A St. Patrick’s Day weekend storm is brewing over southern Texas that’ll bring a little bit of something for everyone. There will be severe thunderstorms, snow and ice.
This particular low-pressure system will form in south Texas late Friday night and into Saturday morning. From there, it’ll travel to the east-northeast.
Round 1: Saturday
The first round of weather will occur midday in east Texas. That’s where we’ll see a chance for severe thunderstorm development. Strong, damaging winds and large hail are going to be the biggest threats. At the same time, parts of Oklahoma, Missouri, Arkansas and Louisiana will see rain showers with the small possibility for a few rumbles of thunder. By Saturday night, the precipitation continues to expand as cold air slides in from the north. This could cause a few snow showers in Nebraska, Iowa and Illinois.
Round 2: Sunday
The entire system continues to travel along the Ohio River, bringing rain to the Southeast and the Tennessee Valley. Because the cold air continues to travel south and east, the rain-snow line looks close to the Ohio River, which means parts of southern Illinois, southern Indiana, Ohio, and Pennsylvania may start with some rain showers, but end up with snow showers at the end of the day and lasting into the overnight.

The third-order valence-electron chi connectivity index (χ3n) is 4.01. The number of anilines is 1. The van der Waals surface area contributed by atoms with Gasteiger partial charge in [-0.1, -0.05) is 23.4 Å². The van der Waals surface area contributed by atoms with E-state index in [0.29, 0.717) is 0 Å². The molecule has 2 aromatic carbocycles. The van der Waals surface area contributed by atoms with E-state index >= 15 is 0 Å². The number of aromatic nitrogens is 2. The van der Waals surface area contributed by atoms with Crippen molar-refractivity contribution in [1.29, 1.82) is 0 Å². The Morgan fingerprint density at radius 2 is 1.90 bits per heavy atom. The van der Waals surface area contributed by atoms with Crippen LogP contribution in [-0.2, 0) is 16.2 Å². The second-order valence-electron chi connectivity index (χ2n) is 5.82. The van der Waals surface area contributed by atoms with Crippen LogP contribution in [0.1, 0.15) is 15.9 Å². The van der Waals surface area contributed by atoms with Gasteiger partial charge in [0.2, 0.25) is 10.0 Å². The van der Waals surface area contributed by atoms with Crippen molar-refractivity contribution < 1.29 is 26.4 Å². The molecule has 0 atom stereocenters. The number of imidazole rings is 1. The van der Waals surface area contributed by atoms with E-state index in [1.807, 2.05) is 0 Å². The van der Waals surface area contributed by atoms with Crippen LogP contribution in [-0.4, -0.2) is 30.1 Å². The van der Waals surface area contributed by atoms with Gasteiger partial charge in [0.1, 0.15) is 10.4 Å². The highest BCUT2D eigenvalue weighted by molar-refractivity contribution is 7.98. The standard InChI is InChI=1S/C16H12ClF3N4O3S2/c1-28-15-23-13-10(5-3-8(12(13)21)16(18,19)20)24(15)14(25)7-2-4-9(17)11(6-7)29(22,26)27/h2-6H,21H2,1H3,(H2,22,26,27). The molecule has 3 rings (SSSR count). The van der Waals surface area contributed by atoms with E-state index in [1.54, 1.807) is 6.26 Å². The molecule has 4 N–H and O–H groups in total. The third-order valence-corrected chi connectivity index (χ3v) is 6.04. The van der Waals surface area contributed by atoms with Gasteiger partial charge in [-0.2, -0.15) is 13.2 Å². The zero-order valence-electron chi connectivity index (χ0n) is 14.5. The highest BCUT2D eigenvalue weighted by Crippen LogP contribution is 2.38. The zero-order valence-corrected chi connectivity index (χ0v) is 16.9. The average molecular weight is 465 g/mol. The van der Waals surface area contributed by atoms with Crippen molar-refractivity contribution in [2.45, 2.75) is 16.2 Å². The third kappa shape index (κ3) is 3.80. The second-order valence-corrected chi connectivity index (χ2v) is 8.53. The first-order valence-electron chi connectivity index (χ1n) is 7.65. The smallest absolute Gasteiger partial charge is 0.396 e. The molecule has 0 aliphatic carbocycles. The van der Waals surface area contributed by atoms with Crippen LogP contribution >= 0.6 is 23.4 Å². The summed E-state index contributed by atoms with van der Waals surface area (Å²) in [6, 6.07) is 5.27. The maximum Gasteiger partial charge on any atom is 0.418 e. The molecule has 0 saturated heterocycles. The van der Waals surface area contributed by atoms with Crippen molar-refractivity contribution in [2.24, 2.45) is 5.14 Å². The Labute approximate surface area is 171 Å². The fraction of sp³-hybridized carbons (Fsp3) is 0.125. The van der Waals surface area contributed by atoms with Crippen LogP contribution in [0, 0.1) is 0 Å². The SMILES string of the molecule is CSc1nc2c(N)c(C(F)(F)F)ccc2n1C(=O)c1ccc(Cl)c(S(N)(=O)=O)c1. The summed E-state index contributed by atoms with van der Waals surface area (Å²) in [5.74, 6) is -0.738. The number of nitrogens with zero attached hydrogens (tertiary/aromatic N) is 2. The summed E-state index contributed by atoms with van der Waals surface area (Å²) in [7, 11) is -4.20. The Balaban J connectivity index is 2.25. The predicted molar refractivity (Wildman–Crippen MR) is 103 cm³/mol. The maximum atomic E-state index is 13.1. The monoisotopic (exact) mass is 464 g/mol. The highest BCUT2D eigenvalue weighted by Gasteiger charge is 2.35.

Round 3: St. Patrick’s Day
By early next week, the luck of the Irish won’t be with the Mid-Atlantic states. Snow showers will be falling from Massachusetts down to northern Virginia while the Southeast is looking at some rain showers.
Exact rain and snow amounts are difficult to pin down this early. Initial model runs are showing numbers as high as a foot in higher elevations in the Appalachians. In lower elevations, snowfall totals are showing up with less than six inches. Model runs into the weekend will likely have a better handle on exact numbers. For now, one thing is for sure: this is a fast moving system with a lot of moisture. Chances are, this storm system will bring an amount of snow that’s unusual for this late in March.
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